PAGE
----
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Characterization of Unimorph-Membrane Microactuators and Error-Analysis of the Characterization ProcessMicroactuators are versatile, low-cost, low-mass electrical-mechanical devices that can be used in many applications. Microactuators consist of two electrodes sandwiching a PZT (piezo-electric) film between them. The centers of the microactuators deflect when a voltage is applied across the electrodes. In order to correctly apply this technology for use, it is important to fully characterize the actuation behavior. Measuring the deflection profile as a function of the voltage of various microactuators is crucial. This measurement process has errors associated with it, so it is being studied to determine the accuracy of the data. In certain applications, microactuators may undergo many cycles of deflection; testing various microactuators through many cycles of deflection simulates these circumstances. However, due to an unknown issue, many of the microactuators exhibit defects that cause them to fail when voltage is applied to their electrodes. These defects do not allow for the acquisition of significant deflection profiles. Vibrations are the largest cause of error in deflection measurements, and the microactuators withstand continuous cycles of deflection, yet the cause of damage is still to be determined. Future projects will be needed to characterize the deflection profiles of various microactuators and to overcome the defects in the microactuators that are currently present.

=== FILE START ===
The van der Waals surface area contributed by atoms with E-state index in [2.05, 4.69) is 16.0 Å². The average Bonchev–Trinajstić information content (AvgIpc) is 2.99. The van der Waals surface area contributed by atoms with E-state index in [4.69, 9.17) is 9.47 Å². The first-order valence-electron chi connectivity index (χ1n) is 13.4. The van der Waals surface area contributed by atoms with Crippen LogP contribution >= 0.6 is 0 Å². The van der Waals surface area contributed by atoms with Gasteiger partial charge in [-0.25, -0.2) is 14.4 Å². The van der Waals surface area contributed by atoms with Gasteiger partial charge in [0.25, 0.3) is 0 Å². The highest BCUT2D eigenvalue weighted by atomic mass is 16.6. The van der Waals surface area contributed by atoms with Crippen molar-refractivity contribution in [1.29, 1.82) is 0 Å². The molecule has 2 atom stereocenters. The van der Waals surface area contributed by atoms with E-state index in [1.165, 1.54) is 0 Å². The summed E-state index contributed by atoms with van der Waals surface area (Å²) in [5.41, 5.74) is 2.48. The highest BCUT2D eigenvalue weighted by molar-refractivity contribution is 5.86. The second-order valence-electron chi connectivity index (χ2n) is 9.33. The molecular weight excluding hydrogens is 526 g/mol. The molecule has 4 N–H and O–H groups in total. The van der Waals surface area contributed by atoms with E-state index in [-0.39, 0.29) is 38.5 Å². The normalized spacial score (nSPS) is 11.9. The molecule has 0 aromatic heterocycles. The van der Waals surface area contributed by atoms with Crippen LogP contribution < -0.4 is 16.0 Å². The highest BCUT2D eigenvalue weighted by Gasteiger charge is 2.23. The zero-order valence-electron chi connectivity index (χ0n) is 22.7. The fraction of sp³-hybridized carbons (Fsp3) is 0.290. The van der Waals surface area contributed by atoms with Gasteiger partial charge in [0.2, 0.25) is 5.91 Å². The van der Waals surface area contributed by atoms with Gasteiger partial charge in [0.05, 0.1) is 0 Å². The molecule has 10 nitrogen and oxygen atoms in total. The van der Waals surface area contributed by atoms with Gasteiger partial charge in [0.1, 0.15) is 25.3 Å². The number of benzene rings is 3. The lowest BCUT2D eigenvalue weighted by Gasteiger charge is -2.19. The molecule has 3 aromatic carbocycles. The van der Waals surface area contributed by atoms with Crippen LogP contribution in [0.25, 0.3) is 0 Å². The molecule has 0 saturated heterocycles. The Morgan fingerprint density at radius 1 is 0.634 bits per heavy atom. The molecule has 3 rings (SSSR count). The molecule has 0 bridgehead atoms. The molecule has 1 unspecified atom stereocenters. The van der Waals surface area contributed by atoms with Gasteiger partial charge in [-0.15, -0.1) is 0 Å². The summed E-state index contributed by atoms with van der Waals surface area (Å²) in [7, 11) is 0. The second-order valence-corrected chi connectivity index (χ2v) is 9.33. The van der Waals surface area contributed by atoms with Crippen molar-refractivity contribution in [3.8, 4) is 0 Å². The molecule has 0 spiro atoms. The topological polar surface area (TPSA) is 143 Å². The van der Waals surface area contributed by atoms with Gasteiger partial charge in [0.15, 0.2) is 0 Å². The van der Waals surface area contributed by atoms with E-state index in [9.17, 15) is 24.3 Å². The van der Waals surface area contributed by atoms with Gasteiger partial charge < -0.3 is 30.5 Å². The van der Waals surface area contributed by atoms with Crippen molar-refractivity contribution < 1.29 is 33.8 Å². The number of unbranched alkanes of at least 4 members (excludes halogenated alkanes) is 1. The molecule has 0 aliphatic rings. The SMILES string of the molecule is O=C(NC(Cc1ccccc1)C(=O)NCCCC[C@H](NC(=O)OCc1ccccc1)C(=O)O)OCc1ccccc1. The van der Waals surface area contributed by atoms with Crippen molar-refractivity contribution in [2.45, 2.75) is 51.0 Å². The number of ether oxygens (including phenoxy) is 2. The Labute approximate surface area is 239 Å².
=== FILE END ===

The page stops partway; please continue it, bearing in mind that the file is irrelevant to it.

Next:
Document ID
Document Type
Conference Paper
Wright, Matthew W.
(Maine Univ. ME, United States)
Date Acquired
August 23, 2013
Publication Date
August 1, 2005
Publication Information
Publication: Summer Student Research Presentations
Subject Category
Mechanical Engineering
Distribution Limits
Work of the US Gov. Public Use Permitted.

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